Link for Download the app is mentioned below and web version is also available (Watch.Hockey)
For Apple users: apple.co/2FsIaoh
For Android users: rb.gy/qkrhcx
Late goals sink Indian women’s hockey team versus Argentina seniors
Youngster Sharmila and defender Gurjit Kaur scored the two goals for India against the Argentina senior team, who are ranked No. 2 in the world.
By Utathya Nag
Photo: Hockey India
The Indian women’s hockey team put up a valiant effort against world No. 2 Argentina but conceded two late goals to eventually suffer a 3-2 defeat on Tuesday.
Though it was their fifth match of the ongoing tour in Argentina, it was the first time the Indian eves went up against the full-strength Argentina senior squad.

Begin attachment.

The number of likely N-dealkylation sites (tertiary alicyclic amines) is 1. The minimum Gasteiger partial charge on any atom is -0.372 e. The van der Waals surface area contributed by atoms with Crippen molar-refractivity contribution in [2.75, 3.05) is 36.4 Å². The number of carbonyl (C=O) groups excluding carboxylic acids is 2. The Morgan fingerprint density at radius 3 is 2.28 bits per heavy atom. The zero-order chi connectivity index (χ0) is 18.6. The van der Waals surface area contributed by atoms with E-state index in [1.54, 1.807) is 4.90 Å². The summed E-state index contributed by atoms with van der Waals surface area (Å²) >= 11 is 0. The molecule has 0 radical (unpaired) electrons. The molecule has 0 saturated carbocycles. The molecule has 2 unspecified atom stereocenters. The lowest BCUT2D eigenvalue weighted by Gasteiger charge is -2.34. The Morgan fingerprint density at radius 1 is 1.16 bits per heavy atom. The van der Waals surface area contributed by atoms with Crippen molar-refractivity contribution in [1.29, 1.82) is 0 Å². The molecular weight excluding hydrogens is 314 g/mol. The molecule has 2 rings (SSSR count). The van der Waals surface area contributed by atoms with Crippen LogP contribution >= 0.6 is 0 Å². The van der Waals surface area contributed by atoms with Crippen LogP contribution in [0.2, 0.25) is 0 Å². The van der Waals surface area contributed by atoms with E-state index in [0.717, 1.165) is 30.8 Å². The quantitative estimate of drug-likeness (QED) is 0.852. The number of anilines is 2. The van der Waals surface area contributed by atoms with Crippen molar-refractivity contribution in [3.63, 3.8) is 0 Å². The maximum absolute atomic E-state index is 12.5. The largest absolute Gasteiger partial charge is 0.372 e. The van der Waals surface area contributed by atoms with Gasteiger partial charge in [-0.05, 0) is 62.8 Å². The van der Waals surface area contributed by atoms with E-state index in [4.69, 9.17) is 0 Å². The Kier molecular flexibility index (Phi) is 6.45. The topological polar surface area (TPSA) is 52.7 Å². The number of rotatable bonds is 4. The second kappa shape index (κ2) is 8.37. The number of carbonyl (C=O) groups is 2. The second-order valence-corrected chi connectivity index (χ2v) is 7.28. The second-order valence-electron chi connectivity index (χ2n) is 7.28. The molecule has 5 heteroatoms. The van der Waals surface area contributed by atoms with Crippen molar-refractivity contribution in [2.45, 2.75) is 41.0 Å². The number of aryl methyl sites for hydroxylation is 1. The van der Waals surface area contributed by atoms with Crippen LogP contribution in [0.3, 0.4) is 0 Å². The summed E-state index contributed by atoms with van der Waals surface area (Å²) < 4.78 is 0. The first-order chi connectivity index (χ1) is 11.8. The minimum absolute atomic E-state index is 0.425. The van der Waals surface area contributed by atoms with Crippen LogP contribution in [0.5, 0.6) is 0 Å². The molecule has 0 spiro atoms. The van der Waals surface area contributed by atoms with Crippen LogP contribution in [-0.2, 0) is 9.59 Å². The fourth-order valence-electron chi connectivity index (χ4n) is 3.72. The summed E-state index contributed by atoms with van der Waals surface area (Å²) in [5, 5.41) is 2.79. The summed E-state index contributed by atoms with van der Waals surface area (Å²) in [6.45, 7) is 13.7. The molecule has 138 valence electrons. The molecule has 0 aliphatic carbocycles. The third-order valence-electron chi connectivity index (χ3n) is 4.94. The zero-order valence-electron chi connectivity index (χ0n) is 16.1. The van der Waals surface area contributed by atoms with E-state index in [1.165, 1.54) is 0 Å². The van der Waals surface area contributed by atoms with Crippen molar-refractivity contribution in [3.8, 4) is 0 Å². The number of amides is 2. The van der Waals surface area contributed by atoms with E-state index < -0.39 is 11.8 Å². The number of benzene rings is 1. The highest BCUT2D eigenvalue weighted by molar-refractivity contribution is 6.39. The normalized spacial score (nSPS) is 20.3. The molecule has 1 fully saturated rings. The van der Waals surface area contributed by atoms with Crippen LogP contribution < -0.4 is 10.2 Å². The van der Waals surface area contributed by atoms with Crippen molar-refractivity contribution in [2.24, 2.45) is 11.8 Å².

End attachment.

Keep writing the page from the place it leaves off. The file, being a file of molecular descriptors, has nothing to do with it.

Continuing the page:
India drew the first two against the host nation’s junior team before narrowly losing the next two against Argentina’s B team.
In the clash against the seniors, Argentina took the early initiative, keeping the Indians on the back foot. But some splendid saves from goalkeeper Savita Punia ensured the Indian women finished the first quarter on level terms.
Savita and the Indian defence held the fort for the majority of the second quarter as well, but the resistance was eventually broken by Argentina’s Micaela Retegui in the 25th minute.
A goal down heading into half-time, the Indians came out with a sense of purpose in the third quarter and were duly rewarded. Navjot Kaur set up young forward Sharmila for the equaliser in the 34th minute before Gurjit Kaur struck six minutes later to give India a 2-1 lead.